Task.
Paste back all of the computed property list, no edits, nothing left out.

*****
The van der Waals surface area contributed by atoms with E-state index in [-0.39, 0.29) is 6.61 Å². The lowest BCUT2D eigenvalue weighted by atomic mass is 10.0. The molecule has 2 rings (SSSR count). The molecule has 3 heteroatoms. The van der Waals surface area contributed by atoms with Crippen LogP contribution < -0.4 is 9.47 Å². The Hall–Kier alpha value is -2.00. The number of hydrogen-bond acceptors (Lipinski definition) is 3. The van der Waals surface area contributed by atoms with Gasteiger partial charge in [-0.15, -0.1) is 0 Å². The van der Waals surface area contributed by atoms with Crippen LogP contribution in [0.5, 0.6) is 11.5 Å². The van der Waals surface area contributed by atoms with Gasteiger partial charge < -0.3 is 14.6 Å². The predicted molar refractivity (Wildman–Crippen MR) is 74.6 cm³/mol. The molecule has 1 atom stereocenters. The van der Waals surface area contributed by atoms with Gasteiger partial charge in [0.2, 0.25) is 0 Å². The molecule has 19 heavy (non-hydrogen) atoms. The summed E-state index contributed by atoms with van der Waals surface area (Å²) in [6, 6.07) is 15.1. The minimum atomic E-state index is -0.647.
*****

The van der Waals surface area contributed by atoms with E-state index in [-0.39, 0.29) is 6.61 Å². The lowest BCUT2D eigenvalue weighted by atomic mass is 10.0. The molecule has 2 rings (SSSR count). The molecule has 3 heteroatoms. The van der Waals surface area contributed by atoms with Crippen LogP contribution < -0.4 is 9.47 Å². The Hall–Kier alpha value is -2.00. The number of hydrogen-bond acceptors (Lipinski definition) is 3. The van der Waals surface area contributed by atoms with Gasteiger partial charge in [-0.15, -0.1) is 0 Å². The van der Waals surface area contributed by atoms with Crippen LogP contribution in [0.5, 0.6) is 11.5 Å². The van der Waals surface area contributed by atoms with Gasteiger partial charge < -0.3 is 14.6 Å². The predicted molar refractivity (Wildman–Crippen MR) is 74.6 cm³/mol. The molecule has 1 atom stereocenters. The van der Waals surface area contributed by atoms with Gasteiger partial charge in [0.2, 0.25) is 0 Å². The molecule has 19 heavy (non-hydrogen) atoms. The summed E-state index contributed by atoms with van der Waals surface area (Å²) in [6, 6.07) is 15.1. The minimum atomic E-state index is -0.647.